Spencer F. Eccles, chairman and chief executive officer of First Security Corp., will be the keynote speaker at Utah State University's 103rd commencement exercises.
Eccles will also receive an honorary degree at the ceremonies, which begin with the traditional academic procession at 8:30 a.m. Saturday, June 8, in the Dee Glen Smith Spectrum.Speakers will be introduced and honorary degrees presented beginning at 9:30 a.m. Graduation ceremonies for each of USU's eight academic colleges will follow during the afternoon.
In addition to Eccles, honorary degrees will be conferred upon Elder Boyd K. Packer, acting president of the Quorum of the Twelve Apostles of The Church of Jesus Christ of Latter-day Saints; Kent W. Colton, a national housing leader; Amos "Joe" Jordan Jr., a retired brigadier general and inter-na-tional security strategist; and R. Dean Plowman, a former top U.S. government agricultural official.
One of Utah's foremost business and civic leaders, Eccles has served on numerous corporate boards of directors and in civic organizations. He helped lead successful efforts to expand the Salt Palace and bring the 2002 Winter Games to Utah.
Elder Packer, who holds two degrees from USU, has been a noted religious leader for four decades and a general authority of the LDS Church since 1961. He has au-thored several books and helped supervise the church's educational efforts.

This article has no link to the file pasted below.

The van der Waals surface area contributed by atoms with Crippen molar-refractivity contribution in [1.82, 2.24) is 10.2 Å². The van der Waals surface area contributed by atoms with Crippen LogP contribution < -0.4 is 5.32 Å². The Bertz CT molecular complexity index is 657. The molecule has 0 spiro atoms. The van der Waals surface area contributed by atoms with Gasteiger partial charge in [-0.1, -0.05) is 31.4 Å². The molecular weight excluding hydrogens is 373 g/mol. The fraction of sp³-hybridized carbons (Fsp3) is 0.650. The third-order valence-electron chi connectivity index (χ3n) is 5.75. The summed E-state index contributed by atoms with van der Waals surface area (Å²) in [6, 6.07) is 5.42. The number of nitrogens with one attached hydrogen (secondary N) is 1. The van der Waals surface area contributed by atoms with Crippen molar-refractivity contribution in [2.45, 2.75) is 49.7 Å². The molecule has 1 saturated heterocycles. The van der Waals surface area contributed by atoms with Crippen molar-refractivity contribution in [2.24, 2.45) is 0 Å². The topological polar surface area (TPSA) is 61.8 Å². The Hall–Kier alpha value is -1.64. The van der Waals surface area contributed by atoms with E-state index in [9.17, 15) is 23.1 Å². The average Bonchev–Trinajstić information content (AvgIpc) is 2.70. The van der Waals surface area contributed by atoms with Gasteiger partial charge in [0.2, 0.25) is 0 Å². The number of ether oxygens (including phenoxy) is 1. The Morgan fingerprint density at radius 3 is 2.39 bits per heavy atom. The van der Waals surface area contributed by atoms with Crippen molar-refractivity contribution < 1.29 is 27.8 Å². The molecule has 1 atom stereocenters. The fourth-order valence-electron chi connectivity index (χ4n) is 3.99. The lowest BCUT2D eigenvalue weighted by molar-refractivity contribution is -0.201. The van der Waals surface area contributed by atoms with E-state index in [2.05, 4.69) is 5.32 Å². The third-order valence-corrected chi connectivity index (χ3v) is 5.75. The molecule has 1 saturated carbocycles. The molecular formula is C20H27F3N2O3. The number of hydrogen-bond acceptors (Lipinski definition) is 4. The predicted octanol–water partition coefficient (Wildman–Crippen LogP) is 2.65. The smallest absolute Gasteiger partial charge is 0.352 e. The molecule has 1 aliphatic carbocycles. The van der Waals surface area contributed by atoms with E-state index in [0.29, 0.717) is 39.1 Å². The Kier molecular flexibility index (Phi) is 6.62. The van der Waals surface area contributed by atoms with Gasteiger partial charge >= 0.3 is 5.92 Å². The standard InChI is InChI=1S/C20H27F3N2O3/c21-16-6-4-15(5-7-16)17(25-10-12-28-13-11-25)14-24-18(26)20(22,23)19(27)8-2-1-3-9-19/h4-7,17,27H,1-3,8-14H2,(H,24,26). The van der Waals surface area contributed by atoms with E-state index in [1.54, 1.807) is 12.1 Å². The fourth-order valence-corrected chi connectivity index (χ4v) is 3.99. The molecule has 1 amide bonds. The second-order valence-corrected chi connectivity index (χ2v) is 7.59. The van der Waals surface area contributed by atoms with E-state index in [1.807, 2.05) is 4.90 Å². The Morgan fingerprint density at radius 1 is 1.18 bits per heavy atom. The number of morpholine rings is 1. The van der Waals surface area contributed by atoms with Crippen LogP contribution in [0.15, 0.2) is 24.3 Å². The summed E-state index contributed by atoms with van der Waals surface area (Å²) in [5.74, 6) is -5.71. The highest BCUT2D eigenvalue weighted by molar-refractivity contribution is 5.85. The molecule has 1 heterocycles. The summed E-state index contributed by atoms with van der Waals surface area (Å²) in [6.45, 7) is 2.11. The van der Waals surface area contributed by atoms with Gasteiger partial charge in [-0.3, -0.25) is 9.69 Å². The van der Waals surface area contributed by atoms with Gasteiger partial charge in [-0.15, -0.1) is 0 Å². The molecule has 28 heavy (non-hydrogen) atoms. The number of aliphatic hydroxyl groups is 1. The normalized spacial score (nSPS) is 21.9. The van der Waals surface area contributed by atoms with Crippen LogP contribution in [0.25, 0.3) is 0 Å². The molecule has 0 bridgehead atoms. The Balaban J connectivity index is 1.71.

Colton, a former USU student body president, is executive vice president of the National Association of Home Builders. Based in Washington, D.C., Colton frequently testifies before Congress and other government bodies on housing policy.
Jordan, the former head of the Center for Strategic and International Studies, has been a national security adviser to several U.S. presidents, the Joint Chiefs of Staff and the departments of state and defense. He is the recipient of the Distinguished Service Medal and other honors.
Plowman, a USU graduate and former USU department head, was administrator of the U.S. Agricultural Research Service. As an acting deputy secretary of agriculture in the Clinton administration, Plowman has played a key role in preserving the traditional extension service mission of the land grant colleges and universities.
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